Deep below the surface of our world, beyond our feeble reach, mysterious processes grind and sway.
Every now and then, Earth unleashes clues to its nature: tiny chthonic diamonds encasing a skate of rare minerals. From these little bits we can extract tidbits of information about our planet’s interior.
A diamond recently discovered in a diamond mine in Botswana is just such a stone. It is riddled with flaws containing traces of ringwoodite, ferropericlase, enstatite, and other minerals that indicate diamonds formed 660 kilometers (410 miles) below the Earth’s surface.
Moreover, they suggest that the environment in which they formed – a gap between the upper and lower mantle called the 660-kilometre discontinuity (or more simply, the transition zone) – is rich in water.
“The occurrence of ringwoodites with aquatic phases indicates a humid environment at this boundary,” Write a team of researchers It was led by mineral physicist Tingting Gu of the Gemological Institute of New York and Purdue University.
Most of the Earth’s surface is covered by oceans. However, given the thousands of kilometers between the surface and the core of the planet, it is hardly just a puddle. Even at its deepest point, the ocean is just shy of 11 kilometers (7 miles) thick, from the tops of the waves to the land.
But the Earth’s crust is something that is cracked and fragmented, with separate tectonic plates coming together and sliding under each other’s edges. In these subduction zones, water seeps deeper into the planet, until it reaches the lower mantle.
Over time, it returns to the surface by volcanic activity. This flow-through cycle is known as deep water cycleSeparate from the active water cycle on the surface. Knowing how it works, and how much water is there, is also important for understanding the geological activity of our planet. The presence of water can influence the eruption of a volcano, for example, and play a role in seismic activity.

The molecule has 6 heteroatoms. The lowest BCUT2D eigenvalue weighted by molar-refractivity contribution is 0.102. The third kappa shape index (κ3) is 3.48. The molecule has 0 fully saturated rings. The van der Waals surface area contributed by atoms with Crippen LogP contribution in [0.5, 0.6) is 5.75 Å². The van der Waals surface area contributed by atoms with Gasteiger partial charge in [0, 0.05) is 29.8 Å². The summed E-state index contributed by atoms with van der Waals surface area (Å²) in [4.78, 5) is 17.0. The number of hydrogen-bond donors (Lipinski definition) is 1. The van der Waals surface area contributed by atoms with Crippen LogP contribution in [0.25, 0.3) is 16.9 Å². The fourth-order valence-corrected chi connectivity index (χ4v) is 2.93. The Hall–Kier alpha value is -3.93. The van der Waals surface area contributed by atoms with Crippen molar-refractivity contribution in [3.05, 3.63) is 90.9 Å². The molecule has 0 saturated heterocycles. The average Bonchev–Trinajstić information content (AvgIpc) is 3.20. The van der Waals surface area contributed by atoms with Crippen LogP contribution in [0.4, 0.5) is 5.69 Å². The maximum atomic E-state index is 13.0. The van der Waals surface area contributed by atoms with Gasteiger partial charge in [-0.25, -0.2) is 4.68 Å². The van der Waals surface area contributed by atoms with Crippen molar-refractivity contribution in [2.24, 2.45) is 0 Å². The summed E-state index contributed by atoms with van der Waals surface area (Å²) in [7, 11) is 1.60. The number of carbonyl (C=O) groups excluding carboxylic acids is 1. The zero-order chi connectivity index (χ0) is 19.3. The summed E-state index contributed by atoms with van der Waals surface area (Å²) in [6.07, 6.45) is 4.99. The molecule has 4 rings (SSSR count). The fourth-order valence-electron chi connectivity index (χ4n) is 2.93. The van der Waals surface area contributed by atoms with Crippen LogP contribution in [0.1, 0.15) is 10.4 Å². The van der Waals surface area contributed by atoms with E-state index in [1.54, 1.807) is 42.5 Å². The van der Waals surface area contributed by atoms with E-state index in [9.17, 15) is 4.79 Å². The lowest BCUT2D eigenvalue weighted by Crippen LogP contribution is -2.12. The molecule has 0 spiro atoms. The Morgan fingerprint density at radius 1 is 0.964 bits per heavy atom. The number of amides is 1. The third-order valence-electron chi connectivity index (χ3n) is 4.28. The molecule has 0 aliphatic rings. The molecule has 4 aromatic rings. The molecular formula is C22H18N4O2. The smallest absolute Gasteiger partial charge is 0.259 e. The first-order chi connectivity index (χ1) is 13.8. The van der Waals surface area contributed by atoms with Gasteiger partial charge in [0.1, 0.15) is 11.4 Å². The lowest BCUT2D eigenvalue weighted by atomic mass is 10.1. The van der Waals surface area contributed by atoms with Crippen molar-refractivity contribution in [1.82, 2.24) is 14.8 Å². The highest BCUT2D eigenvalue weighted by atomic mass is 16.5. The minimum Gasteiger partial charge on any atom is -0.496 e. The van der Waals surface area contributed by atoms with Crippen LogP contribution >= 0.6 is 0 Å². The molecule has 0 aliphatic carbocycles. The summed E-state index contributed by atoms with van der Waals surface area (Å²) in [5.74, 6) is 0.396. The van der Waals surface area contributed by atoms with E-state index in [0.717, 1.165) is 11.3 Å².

Because we can’t get down there, we have to wait for evidence of water to come to us, as happens in the form of diamonds that form crystal cages at extreme temperatures and pressures.
Jo and her colleagues recently studied such a gem in detail, finding 12 metallic inclusions and a group that included milky. Using precise Raman spectroscopy and X-ray diffraction, the researchers examined these inclusions to determine their nature.
Among the inclusions, they found a group of ringwoodite (magnesium silicate) in contact with ferropyricylase (magnesium oxide / iron) and enstatite (other magnesium silicate with a different composition).
At high pressure in the transition zone, ringwoodite decomposes into ferropericlase, as well as another mineral called bridgemanite. At low pressures closer to the surface, bridgemanite becomes diffuse. Their presence in diamonds tells the story of a journey, indicating that the stone formed at depth before making its way back into the crust.
That wasn’t all. Ringwoodite in particular has features that suggest it is watery in nature – a mineral that forms in the presence of water. Meanwhile, other minerals found in diamond, such as brucite, are also hydrated. These clues indicate that the environment in which the diamonds formed was very humid.
Evidence of the presence of water in the transition zone Found by, but this evidence was not enough to measure how much water is there. Was it a chance containment of a small spot pocket of water, or was it positively sloppy in there? The work of Joe and her team is more indicative of indolence.
“Although diamond formation in the upper mantle is often associated with the presence of fluids, ultra-deep diamonds have rarely been observed with similar retreating mineral assemblies accompanied by hydrated minerals,” They write on their papers.
“Although a local H2O enrichment of the mantle transition region has been suggested based on the previous ringwoodite result, the aqueous-phase ringwoodite, reported here—representative of the aqueous enrichment environment at the transition zone boundary—indicates a more extensively hydrated transition region down to and crossing the 660-kilometre discontinuity.
Previous research found that the Earth absorbs way more water than we thought before. This could finally give us an answer to where it’s all headed.
The search was published in natural earth sciences.